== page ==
Douglas Kiker, Steve Chaggaris and Michelle Jin of The CBS News Political Unit have the latest from the nation's capital.
Gephardt's Daughter: Democratic presidential hopeful Rep. Richard Gephardt says his 30-year-old gay daughter, Chrissy, will play an active role in his campaign, including touting his candidacy to gay and lesbian groups across the country.
"She's going to be active in the campaign, and she'll go talk to gay and lesbian groups and all kinds of groups," Gephardt said Thursday on CNBC's Capital Report. "I'm very proud of what she's done with her life, and she'll be a great representative of this campaign."
Gephardt says Chrissy – a social worker who lives with her partner, Amy, in Washington – will focus on health care and welfare issues. She focuses on working with female victims of trauma and abuse. Her prominent role in Gephardt's campaign was first reported by Roll Call.
Gephardt says his daughter, who has made no secret of her sexual orientation, "is going to be a big and important part of the campaign, along with my other children and my wife, Jane."
Chrissy Gephardt won't be breaking new ground, however. Vice President Dick Cheney's gay daughter, Mary, advised her father in 2000, although she played more of a behind-the-scenes role than it appears Gephardt's daughter will.
Gephardt won't have a stranglehold on gay issues among the Democratic wannabes. Former Vermont Gov. Howard Dean signed the state's civil union law, which granted gays and lesbians many of the same legal rights as heterosexual couples. Dean also has spoken to gay rights groups frequently during the campaign. Sen. John Edwards of North Carolina speaks to the gay rights group, Human Rights Campaign, in Atlanta on Saturday.
Some Republicans – though perhaps not Sen. Rick Santorum of Pennsylvania – hope Democrats are not able to corner the gay vote in 2004, as they've done in previous presidential elections. The Atlanta Journal-Constitution says exit polls in 2000 showed that about 4 million gays and lesbians voted for president. George W. Bush got just 30 percent of those votes.
With the Log Cabin Republicans, a gay GOP group, meeting this week in Washington, even ultra-conservative House Majority Leader Tom Delay of Texas told a reporter this week that, "We are an open and inclusive party to anyone who believes in the same things we believe in," the Atlanta Journal-Constitution reports.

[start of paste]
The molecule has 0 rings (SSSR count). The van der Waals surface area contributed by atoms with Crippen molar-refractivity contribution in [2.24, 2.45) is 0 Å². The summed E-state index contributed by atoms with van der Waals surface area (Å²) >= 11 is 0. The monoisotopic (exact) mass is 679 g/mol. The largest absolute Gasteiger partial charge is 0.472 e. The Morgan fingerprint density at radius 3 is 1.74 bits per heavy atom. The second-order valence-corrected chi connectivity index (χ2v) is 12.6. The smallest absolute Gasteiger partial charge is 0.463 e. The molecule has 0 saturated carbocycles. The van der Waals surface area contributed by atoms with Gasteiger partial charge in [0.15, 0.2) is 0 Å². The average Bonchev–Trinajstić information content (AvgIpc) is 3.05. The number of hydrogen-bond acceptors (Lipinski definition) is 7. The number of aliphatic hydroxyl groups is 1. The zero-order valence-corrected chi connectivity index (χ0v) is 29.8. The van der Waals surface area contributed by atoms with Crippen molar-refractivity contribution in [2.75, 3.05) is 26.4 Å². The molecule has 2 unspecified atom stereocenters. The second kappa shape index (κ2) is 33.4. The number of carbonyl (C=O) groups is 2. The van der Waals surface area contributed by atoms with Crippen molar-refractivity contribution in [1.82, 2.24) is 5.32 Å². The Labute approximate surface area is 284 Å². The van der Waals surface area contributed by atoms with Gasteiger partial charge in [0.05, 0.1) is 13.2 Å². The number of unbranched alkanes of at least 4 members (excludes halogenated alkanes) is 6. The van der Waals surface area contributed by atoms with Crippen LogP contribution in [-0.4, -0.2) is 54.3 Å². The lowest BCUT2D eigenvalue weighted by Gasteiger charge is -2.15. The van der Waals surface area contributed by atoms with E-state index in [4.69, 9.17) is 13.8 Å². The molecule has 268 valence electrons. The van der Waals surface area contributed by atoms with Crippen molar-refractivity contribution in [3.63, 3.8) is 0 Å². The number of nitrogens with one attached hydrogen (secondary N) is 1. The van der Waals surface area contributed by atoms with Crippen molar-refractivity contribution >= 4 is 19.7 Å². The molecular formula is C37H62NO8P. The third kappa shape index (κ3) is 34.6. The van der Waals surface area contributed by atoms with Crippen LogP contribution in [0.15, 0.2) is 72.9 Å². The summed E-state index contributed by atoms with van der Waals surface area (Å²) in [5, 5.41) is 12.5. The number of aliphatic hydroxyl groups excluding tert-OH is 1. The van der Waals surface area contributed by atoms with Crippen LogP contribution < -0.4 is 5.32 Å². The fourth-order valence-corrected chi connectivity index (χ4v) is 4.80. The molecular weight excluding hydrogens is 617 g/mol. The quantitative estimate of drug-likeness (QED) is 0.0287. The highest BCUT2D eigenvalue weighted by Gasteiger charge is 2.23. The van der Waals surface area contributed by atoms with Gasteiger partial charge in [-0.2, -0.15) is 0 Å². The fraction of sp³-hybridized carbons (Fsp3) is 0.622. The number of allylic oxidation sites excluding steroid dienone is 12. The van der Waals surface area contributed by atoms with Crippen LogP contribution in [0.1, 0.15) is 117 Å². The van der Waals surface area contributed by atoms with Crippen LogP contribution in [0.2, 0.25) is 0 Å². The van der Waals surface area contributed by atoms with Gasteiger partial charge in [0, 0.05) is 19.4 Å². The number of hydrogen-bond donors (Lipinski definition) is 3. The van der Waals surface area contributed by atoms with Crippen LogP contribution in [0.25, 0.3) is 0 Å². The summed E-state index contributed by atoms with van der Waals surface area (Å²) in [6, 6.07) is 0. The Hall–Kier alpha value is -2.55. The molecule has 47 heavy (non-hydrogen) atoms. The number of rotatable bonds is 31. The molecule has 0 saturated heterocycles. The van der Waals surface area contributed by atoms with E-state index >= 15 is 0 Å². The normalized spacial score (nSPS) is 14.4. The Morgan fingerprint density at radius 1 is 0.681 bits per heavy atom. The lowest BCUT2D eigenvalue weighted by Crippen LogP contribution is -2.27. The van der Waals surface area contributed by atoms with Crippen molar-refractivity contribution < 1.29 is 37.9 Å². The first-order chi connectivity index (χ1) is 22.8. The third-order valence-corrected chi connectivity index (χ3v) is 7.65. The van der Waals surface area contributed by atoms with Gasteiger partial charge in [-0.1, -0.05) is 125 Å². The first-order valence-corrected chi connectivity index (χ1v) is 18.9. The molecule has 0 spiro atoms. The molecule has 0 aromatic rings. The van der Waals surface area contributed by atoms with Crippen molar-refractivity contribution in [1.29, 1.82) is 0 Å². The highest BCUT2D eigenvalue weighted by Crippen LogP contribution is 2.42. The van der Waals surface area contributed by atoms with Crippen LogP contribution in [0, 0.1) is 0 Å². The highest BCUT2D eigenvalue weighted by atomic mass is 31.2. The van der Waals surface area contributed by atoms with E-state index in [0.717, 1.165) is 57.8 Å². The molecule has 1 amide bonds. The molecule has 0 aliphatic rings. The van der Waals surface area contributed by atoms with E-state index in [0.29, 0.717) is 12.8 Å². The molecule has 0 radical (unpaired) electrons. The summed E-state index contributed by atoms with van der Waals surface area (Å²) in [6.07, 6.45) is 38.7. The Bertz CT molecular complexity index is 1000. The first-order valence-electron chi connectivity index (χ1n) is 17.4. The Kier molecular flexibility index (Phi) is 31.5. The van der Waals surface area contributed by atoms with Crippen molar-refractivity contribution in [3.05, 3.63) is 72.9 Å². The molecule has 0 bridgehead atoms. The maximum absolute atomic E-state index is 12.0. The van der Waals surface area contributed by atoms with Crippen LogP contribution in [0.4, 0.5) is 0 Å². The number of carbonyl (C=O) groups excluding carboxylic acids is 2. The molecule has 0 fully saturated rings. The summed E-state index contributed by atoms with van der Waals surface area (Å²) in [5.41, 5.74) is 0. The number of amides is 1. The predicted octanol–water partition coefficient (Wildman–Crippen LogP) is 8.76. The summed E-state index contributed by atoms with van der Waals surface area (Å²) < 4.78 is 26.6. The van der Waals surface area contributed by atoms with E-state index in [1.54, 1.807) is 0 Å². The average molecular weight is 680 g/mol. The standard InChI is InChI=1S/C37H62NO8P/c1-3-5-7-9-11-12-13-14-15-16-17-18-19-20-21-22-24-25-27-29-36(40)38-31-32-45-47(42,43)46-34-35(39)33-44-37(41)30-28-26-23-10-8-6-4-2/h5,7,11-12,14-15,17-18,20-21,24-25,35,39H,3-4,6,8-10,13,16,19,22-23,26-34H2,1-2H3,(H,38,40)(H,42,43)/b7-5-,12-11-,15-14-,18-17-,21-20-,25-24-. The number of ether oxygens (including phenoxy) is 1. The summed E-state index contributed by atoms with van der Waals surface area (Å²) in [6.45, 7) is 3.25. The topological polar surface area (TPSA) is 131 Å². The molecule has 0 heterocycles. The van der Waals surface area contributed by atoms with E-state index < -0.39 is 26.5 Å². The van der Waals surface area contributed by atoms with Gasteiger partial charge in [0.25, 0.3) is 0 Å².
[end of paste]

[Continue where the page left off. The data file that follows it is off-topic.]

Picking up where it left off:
Anti-Filibuster Frist: Senate Majority Leader Bill Frist, R-Tenn., who will be the subject of a New York Times Sunday Magazine profile this weekend, hit the floor Thursday proposing rule changes in order to prevent future filibusters of judicial nominees.
Frist, who currently faces Democratic filibusters on two of President Bush's nominees, Miguel Estrada and Priscilla Owen, said yesterday: "The need for reform is obvious and it's urgent."
President Bush agreed this morning: "The obstructionist tactics of a small group of senators are setting a pattern that threatens judicial independence. … The judicial confirmation process is broken, and it must be fixed for the good of the country."
Senate Minority Leader Tom Daschle, D-S.D., responded on the Senate floor saying, "If it ain't broke, don't fix it." With giant posters, he pointed out that the Senate has confirmed 124 Bush nominees and only blocked 2.
Sen. Edward Kennedy, D-Mass., blamed the president, not the filibuster rule. "The process isn't working now because President Bush is trying to stack the courts with right-wing nominees," Kennedy said. "In my 40 years in the Senate, I have never seen a more extreme and controversial group of nominations."
The way the rules are set up, it takes 60 votes to end a filibuster. Frist suggested that the first filibuster vote should continue to be set at 60 with subsequent votes going down by 3 votes with the fourth vote being a simple majority of 51.
Frist said he modeled his proposal after one suggested by Sens. Joseph Lieberman, D-Conn., and Tom Harkin, D-Iowa, in 1995. At the time, Lieberman complained that "the filibuster rule . . . there is no constitutional basis for it."
Meantime, Frist's office has announced that he will be delivering the commencement address at the Morehouse College School of Medicine in Atlanta. In addition to the address, Frist, a doctor, will tour the medical school and hold a news conference with former Surgeon General David Satcher outlining his health care legislation.
It's worth noting that Morehouse is one of the college's Historically Black Colleges and Universities, especially in the wake of Frist's predecessor, former Republican Leader Trent Lott, who wound up resigning last year over racially insensitive comments he made about former Sen. Strom Thurmond's 1948 presidential campaign.
Political Weekend: Sen. Bob Graham, D-Fla., continues his first week of "official campaigning" over the weekend in Iowa. Sen. John Kerry, D-Mass., also hits Iowa on Friday and Saturday morning and then keynotes the Michigan Jefferson-Jackson dinner. Sen. Joe Lieberman, D-Ct., will campaign in Iowa on Sunday … with his Mom … on Mother's Day … Get it?
Howard Dean hosts two receptions in Iowa on Friday, one with Hamilton County Democrats, the other with Webster County Democrats. On Saturday, after having breakfast with Greene County Democrats, Dean is planning to attend the International Union of Painters and Allied Trades District Council Meeting and the Polk County Democrats Fundraiser.
Sen. John Edwards will visit Atlanta's Henry Grady High School, which was one of the first all-white high schools to desegregate in 1961, on Friday. On Saturday night, Edwards speaks to the Human Rights Campaign's annual dinner in Atlanta. On Monday, he campaigns in Oklahoma.
Quote of the Day: "I want people to see that if I'll go to Robert E. Lee's tomb, I'll go anywhere." – Rev. Al Sharpton, campaigning at Washington and Lee University's "mock convention" kick-off in Lexington, Va. (The Virginian-Pilot)